How Is Tech Destroying Your Sleep

Read on to learn how technology truly impacts sleep, how it affects children and adults, and how to power down and get a good night’s sleep without tech gadgets that we are so used to using.

Written by:


, Sleep Researcher
Last Updated: Thu, October 3, 2019
Fact checked by:

Marko Jevtic

, Sleep Specialist

Electronics dominate the modern world. It’s unimaginable to live without smartphones, television, video games, and other electronic devices that keep us entertained, and connected with our family, friends, and work. Technology has become so normal to us, that we even take to bed – literally. According to a survey conducted by the National Sleep Foundation, an astonishing 95% of people report using their smartphone or another type of electronic device within an hour before bedtime. Another devastating fact is that ¾ of parents report letting their children sleep with at least one electronic device.

When it comes to sleep and technology, it has even significantly influenced the mattress industry and enabled the development of smart mattresses, online availability and more variety than ever before. Thanks to the internet and numerous apps, sleep products have become easily accessible and affordable to every budget. Apart from smart beds that react to the sleeper’s body temperature, thanks to technology, we also have numerous personal sleep trackers at our disposal. Lastly, technology helps you find useful articles like this about how to sleep better.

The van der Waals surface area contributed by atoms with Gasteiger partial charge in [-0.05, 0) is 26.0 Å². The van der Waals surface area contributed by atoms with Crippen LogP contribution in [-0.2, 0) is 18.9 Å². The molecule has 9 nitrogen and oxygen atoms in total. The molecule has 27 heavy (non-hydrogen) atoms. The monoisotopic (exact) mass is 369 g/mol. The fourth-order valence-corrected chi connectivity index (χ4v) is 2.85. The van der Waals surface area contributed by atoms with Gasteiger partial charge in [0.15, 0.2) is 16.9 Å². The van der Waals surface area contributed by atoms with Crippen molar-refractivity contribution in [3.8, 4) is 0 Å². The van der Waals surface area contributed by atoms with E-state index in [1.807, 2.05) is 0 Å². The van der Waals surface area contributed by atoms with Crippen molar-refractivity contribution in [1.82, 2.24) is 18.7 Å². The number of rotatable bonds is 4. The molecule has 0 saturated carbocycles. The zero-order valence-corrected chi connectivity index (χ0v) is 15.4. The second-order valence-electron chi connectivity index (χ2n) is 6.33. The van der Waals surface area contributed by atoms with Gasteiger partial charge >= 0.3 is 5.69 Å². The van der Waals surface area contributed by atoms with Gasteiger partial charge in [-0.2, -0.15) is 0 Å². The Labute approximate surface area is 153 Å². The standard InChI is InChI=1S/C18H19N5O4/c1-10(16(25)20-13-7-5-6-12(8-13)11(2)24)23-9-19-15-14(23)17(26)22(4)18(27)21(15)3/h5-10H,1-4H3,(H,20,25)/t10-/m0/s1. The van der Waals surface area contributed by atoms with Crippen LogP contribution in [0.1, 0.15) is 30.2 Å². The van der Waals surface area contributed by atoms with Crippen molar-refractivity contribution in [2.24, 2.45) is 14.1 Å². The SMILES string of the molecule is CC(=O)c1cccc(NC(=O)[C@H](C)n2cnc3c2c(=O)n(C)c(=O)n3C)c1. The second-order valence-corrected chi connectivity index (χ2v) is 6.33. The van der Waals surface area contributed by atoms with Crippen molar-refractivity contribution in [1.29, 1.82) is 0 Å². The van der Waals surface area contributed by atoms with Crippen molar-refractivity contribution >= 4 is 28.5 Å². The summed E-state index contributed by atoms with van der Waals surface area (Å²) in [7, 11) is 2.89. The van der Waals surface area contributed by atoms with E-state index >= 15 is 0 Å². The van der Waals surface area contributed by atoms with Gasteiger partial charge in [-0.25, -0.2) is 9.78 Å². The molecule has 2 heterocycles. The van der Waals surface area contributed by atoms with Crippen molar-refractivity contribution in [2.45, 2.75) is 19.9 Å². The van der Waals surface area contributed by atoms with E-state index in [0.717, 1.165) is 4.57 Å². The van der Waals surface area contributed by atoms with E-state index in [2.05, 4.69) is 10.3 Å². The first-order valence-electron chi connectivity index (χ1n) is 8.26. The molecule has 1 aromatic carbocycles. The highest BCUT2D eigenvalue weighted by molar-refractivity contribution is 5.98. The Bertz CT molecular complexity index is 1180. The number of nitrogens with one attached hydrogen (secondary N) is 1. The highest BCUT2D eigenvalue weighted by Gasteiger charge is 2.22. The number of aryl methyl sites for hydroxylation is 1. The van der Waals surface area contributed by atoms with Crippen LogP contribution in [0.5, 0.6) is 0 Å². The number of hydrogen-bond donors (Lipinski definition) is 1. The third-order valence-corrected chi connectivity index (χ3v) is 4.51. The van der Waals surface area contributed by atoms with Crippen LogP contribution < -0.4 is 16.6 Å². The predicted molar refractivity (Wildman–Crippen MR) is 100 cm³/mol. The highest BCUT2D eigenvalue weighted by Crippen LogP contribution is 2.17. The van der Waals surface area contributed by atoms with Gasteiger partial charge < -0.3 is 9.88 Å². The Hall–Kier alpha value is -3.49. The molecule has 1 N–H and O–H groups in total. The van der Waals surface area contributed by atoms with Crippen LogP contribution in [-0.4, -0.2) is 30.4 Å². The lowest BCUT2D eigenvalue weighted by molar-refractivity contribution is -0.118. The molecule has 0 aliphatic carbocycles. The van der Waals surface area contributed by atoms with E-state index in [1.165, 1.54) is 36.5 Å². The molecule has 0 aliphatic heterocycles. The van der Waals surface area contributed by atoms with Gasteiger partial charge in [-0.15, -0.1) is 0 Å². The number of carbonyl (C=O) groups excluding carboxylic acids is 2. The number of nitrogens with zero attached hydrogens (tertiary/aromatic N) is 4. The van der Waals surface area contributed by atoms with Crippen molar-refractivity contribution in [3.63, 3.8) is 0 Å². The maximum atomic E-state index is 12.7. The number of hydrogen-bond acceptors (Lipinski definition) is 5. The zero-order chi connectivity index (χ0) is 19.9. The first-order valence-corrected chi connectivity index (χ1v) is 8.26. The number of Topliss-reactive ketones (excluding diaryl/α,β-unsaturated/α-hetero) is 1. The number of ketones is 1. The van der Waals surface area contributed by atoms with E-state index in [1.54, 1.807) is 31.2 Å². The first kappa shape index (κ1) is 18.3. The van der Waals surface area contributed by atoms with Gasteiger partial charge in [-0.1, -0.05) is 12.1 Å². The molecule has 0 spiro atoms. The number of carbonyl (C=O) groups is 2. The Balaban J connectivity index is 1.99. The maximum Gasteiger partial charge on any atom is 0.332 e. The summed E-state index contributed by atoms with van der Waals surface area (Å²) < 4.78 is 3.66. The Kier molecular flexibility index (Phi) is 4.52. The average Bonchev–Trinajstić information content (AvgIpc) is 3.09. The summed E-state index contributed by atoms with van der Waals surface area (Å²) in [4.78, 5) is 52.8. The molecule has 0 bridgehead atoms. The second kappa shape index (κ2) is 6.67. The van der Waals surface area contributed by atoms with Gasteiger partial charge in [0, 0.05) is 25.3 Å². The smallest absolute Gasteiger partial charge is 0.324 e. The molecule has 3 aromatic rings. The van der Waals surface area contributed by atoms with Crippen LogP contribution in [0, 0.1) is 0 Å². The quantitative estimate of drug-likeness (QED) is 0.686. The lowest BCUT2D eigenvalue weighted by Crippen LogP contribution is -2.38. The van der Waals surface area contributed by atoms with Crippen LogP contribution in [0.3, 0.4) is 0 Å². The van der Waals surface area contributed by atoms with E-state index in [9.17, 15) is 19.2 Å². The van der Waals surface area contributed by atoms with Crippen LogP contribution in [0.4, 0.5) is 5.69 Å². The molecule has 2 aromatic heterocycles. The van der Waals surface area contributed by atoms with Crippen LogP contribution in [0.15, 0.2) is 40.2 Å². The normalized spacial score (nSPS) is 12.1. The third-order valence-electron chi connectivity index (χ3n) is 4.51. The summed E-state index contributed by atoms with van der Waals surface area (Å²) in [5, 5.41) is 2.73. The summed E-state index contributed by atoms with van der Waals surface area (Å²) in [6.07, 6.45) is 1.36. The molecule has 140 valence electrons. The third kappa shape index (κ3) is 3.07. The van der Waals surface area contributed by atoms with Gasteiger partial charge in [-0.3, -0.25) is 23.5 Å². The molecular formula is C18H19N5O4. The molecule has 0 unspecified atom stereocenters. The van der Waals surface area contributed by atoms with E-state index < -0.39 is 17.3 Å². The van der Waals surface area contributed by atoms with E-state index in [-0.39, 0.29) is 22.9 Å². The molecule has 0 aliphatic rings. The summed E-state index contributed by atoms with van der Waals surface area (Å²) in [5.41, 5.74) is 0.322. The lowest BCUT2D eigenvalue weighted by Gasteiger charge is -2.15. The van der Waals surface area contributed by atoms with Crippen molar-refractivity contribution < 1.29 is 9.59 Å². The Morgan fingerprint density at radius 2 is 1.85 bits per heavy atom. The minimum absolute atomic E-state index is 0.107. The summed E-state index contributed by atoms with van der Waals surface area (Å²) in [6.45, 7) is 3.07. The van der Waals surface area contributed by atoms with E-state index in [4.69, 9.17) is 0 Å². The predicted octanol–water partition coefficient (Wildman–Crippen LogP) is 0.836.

Although technology has many benefits to our sleep, it can severely interfere with it. For example, regularly using electronic devices, and especially before bedtime, can negatively affect your sleep quality and sleep time. Consequently, when tech interferes sleep, it also impacts how well you function during the day.

Read on to learn how technology truly impacts sleep, how it affects children and adults, and how to power down and get a good night’s sleep without tech gadgets that we are so used to using.